With the recent TalkTalk security breach impacting potentially 4 million UK customers my phone was ringing off the hook from late on Thursday 22nd October. Regularly when a big cyber security story hits the front pages I get asked by the media for expert opinion given my role at Queen’s University Belfast’s Centre for Secure Information Technologies (CSIT) – the UK’s Innovation & Knowledge Centre (IKC) and lead academic research centre for cyber security.
As with all stories of this nature I pull together some media briefing in advance of going into the studio. Here is some of that which consumers and businesses might find useful:
Top five customer tips following the TalkTalk security breach are as follows:
- Whilst you may not be able to change your TalkTalk Account password just yet, there will be many customers who will have used the same password across multiple online services. You should change those right now. Note – this won’t protect bank account/credit card details already stolen.
- TalkTalk have said that “there is a chance” that customer Credit Card and Bank Account details have been compromised. All TalkTalk customers present – and past – should keep a close eye on those accounts for the coming weeks and months and report any suspicious activity to their bank or card issuer immediately – no matter how small. If the details get resold, as they are likely to, the criminals may carry out small transactions first to ensure the account details are legitimate before initiating larger money transfers or purchases.
- Enable multi-factor authentication, or 2-Step verification, on online services were available. Online services such as Google Mail offer this. For example, when logging in a code will be sent to your phone via text, voice call, or our mobile app as an additional login step. Or, if you have a Security Key, you can insert it into your computer’s USB port to complete authentication.
- Never disclose your username, password, bank account, or credit card details to anyone who phones or emails you unsolicited. Ever.
- Be particularly careful clicking on links in e-mails or opening e-mail attachments received from people you don’t know. Even when the emails look legitimate, ensure the senders email address and web links are to genuine sites. Fraudsters can easily register domain names that look very similar to legitimate ones. For example firstname.lastname@example.org looks like email@example.com – swapping the l for an i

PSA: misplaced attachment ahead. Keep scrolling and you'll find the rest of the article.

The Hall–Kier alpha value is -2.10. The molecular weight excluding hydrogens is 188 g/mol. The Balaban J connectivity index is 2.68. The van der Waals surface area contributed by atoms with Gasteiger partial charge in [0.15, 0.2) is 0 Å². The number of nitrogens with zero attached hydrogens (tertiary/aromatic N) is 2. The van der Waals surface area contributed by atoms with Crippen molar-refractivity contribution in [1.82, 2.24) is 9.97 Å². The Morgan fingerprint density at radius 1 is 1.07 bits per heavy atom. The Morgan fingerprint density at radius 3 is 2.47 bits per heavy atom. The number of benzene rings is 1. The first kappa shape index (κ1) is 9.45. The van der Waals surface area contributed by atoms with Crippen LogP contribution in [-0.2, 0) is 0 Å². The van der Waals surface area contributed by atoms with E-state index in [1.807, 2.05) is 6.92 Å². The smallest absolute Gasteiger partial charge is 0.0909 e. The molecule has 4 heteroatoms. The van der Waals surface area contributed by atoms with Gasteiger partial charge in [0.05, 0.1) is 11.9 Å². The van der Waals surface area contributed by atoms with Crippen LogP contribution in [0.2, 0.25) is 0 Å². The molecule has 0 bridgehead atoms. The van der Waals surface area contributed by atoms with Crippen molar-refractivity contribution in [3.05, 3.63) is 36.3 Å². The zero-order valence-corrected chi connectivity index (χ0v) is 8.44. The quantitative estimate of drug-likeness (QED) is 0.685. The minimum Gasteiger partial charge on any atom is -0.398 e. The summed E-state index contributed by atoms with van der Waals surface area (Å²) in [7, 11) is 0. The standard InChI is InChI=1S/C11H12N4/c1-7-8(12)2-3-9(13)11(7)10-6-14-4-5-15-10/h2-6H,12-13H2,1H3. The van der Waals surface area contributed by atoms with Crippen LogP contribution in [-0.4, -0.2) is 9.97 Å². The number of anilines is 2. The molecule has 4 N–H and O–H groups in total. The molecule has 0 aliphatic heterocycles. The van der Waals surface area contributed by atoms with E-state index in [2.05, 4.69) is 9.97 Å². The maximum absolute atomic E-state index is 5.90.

Top five business tips for companies who trade on-line:
- Always ensure that customer records including passwords, credit card details and bank account numbers are stored securely using modern hashing algorithms, ideally with salting, and are encrypted. This way if the databases are stolen – the data is practically worthless.
- Enable multi-factor authentication on systems
- Companies who are only now considering cyber security should sign up for the Cyber Essentials scheme. Cyber Essentials is a government-backed, industry supported scheme to help organisations protect themselves against common cyber attacks.
- Work closely with other organisations to share threat and attack intelligence and identify common patterns. Sign up to the Cyber-security Information Sharing Partnership (CiSP), part of CERT-UK, a joint industry government initiative to share cyber threat and vulnerability information in order to increase overall situational awareness of the cyber threat and therefore reduce the impact on UK business.
- If you haven’t got cyber security capability in-house then seek help. If you outsource your IT or web development make sure your suppliers are taking it seriously – get a third party company to audit them if necessary. Ultimately if your systems get hacked your customers will blame you.
Want to find out how you can secure systems and develop the next generation of cyber security technologies?
The featured image I have used for this post purposely features The Web Application Hackers Handbook for a reason. If the reports about this hack are correct, and I don’t wish to speculate until further hard facts come out, then a textbook SQL injection attack may have been used to gain access to customer data. Basic security housekeeping should have prevented this.
If you are interested in securing systems or researching new advanced cyber security technologies as a career we are actively recruiting new Cyber Security PhD students for the CSIT Centre for Doctoral Training (CDT) as well as full-time and part-time masters students for the industry informed CSIT MSc in Cyber Security at Queen’s University Belfast.
I have provided expert commentary on local and national media including: